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  1. #1
    Stephen Prunier's Avatar
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    Darkroom & running water?

    I'm in the design stage for building a darkroom. Other than the final wash of the print do you need to have running water? If there will be a bathroom across the hall would that be OK? I could mix up the chemicals needed before hand so they could be in the trays. I already do my B&W/E-6 in the bathroom. I'm just looking to make prints in the darkroom.

    Thanks

  2. #2
    Worker 11811's Avatar
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    I do not have running water in my darkroom and I can work just fine. My darkroom is in the basement, right across the way from the laundry room where there is a large slop sink. I do all my print washing and film developing in the laundry sink.

    For INSIDE the darkroom, I have two five gallon plastic buckets.
    The first bucket contains clean water. I fill it up about 2/3 with water from the laundry sink. The second bucket is for slop.
    When the clean bucket gets empty or when the slop bucket gets too full (usually pretty close to the same time) I take them out dump them down the drain, rinse them and fill up the clean bucket again.
    I bought them at Home Depot just for the darkroom. I use them for nothing else.

    It is, however, a big PITA to have to lug those dumb buckets back and forth all the time!
    Randy S.

    In girum imus nocte et consumimur igni.

    -----

    http://www.flickr.com/photos/randystankey/

  3. #3

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    I used to have my darkroom in the laundry room but later moved it to a spare bedroom that does not have running water.
    I just placed the processed prints in a kitty litter tray with a few inches of water in it then transfer them to the wash sink in the laundry room after I have a few to wash.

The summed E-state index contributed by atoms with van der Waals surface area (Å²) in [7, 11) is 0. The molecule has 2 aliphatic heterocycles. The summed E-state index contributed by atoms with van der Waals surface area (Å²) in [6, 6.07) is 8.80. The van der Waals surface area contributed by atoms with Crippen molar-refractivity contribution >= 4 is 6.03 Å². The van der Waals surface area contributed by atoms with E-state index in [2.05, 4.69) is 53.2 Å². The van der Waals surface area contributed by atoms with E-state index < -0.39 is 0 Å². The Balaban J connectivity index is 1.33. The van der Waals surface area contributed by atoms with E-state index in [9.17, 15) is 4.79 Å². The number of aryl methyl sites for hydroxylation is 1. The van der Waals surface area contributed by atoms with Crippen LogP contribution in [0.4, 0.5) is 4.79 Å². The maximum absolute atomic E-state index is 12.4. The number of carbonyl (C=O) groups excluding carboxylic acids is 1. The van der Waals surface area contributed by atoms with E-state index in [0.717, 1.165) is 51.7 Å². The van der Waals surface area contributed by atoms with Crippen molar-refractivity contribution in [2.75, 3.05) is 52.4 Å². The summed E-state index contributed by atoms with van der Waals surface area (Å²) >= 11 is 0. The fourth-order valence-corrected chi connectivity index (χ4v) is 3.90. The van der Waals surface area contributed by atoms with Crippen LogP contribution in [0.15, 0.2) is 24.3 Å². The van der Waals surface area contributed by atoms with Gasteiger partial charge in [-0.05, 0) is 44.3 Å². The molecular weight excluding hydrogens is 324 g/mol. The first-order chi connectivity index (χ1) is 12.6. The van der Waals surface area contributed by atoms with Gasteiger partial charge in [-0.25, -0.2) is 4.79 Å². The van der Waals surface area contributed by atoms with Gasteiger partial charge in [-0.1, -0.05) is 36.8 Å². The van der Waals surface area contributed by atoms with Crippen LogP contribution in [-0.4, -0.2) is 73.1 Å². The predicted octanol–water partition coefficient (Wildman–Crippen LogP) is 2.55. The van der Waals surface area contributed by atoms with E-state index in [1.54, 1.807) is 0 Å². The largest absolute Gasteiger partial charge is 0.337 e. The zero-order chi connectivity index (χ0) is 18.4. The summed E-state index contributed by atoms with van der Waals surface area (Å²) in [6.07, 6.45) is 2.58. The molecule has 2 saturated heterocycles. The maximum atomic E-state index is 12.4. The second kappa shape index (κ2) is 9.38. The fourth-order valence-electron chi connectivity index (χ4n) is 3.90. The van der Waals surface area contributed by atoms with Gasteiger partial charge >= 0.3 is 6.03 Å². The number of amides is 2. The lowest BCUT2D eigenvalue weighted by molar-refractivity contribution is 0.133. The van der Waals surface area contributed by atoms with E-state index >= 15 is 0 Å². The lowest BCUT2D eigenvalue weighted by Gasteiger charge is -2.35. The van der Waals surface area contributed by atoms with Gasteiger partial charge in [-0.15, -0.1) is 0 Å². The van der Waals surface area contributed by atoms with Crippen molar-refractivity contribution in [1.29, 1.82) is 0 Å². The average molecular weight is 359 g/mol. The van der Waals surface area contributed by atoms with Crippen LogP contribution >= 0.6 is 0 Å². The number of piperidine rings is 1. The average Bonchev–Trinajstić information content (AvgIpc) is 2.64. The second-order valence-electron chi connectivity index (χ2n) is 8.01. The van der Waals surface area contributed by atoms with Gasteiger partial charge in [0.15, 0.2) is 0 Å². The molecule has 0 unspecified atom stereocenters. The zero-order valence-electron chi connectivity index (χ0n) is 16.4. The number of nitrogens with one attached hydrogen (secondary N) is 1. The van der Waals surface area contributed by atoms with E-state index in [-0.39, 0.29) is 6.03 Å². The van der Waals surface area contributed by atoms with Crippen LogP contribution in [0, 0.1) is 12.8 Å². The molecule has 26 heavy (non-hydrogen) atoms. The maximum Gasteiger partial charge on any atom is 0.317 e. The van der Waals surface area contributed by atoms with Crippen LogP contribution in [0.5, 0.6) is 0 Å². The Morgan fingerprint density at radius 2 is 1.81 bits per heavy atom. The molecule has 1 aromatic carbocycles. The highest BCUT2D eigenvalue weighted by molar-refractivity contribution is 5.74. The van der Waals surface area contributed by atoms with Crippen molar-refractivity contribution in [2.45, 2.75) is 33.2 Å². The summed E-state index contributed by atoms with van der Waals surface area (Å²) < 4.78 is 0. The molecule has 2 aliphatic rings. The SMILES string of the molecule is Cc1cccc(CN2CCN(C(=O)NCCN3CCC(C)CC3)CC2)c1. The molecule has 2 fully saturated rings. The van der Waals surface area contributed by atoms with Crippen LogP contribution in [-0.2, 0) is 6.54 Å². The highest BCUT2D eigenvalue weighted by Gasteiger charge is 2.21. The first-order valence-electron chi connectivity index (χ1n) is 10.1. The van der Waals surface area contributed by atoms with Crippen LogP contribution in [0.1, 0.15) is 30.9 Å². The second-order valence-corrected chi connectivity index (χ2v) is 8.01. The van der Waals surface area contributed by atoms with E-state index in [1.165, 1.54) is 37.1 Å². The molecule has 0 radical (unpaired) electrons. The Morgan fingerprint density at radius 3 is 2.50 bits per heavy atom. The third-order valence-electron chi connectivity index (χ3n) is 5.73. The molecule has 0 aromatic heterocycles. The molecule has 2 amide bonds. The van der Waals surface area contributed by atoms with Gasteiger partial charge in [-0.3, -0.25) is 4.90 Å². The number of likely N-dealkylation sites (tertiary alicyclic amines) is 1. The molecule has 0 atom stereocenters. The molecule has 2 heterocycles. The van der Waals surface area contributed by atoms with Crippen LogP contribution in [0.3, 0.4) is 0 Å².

This works well for me.

  4. #4
    bsdunek's Avatar
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    For about ten years I had a darkroom without running water. I worked like Randy S. I had trays of developer, stop and fix, and a tub of water with hypo eliminator. When the tub got full of prints I took them to the print washer in the laundry room. Maybe not the most efficient, but it works well.
    Bruce

    Moma don't take my Kodachrome away!
    Oops, Kodak just did!
    For all practical purposes, they've taken Kodak away.


    BruceCSdunekPhotography.zenfolio.com

  5. #5
    Rick A's Avatar
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    Running water in the darkroom is a luxury, not a necessity. I dont use a slop bucket in my DR, no need, I dont waste that much chemy to warrant one. Keeping clear water on hand is easily handled with a couple of jugs of deionised, and some distilled, for mixing chems. My discards mostly pour down the toilet, those that cant, stored in a marked jug for later proper disposal. I develope film at the kitchen sink, and use the DR for printing and loading film into the can (or LF holders). My fresh prints go in a holding tray until ready to wash, then to the kitchen for that.
    Rick A
    Argentum aevum

  6. #6

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    I do not have running water either. I do all of my film chemical work in bathroom once a film is in a tank. For printing, I have a deep tray with water for temporary pooling place after fixing. I put my paper there and usually take it to my bathroom to do the final wash. My latest procedure works out that the paper never stays in this tray for no longer than 5 minutes.